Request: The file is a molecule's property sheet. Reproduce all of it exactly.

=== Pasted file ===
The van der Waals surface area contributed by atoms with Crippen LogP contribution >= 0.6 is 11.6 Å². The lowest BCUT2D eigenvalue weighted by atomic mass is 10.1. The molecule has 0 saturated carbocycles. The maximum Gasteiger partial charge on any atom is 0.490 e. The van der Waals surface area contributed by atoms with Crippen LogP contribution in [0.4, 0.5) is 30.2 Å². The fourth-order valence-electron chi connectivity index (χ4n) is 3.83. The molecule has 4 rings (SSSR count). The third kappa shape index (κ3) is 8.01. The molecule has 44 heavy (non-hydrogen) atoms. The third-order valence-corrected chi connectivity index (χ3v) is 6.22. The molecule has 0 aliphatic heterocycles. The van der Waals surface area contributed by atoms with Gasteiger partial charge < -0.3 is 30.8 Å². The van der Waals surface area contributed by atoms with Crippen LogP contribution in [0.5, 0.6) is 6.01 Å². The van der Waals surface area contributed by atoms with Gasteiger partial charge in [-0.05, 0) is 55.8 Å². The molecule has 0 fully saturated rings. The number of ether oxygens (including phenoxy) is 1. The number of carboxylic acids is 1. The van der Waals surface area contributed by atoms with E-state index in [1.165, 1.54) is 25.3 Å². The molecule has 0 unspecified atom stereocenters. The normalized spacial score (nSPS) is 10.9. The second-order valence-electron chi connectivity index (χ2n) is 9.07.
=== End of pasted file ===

The van der Waals surface area contributed by atoms with Crippen LogP contribution >= 0.6 is 11.6 Å². The lowest BCUT2D eigenvalue weighted by atomic mass is 10.1. The molecule has 0 saturated carbocycles. The maximum Gasteiger partial charge on any atom is 0.490 e. The van der Waals surface area contributed by atoms with Crippen LogP contribution in [0.4, 0.5) is 30.2 Å². The fourth-order valence-electron chi connectivity index (χ4n) is 3.83. The molecule has 4 rings (SSSR count). The third kappa shape index (κ3) is 8.01. The molecule has 44 heavy (non-hydrogen) atoms. The third-order valence-corrected chi connectivity index (χ3v) is 6.22. The molecule has 0 aliphatic heterocycles. The van der Waals surface area contributed by atoms with Gasteiger partial charge < -0.3 is 30.8 Å². The van der Waals surface area contributed by atoms with Crippen LogP contribution in [0.5, 0.6) is 6.01 Å². The van der Waals surface area contributed by atoms with Gasteiger partial charge in [-0.05, 0) is 55.8 Å². The molecule has 0 fully saturated rings. The number of ether oxygens (including phenoxy) is 1. The number of carboxylic acids is 1. The van der Waals surface area contributed by atoms with E-state index in [1.165, 1.54) is 25.3 Å². The molecule has 0 unspecified atom stereocenters. The normalized spacial score (nSPS) is 10.9. The second-order valence-electron chi connectivity index (χ2n) is 9.07.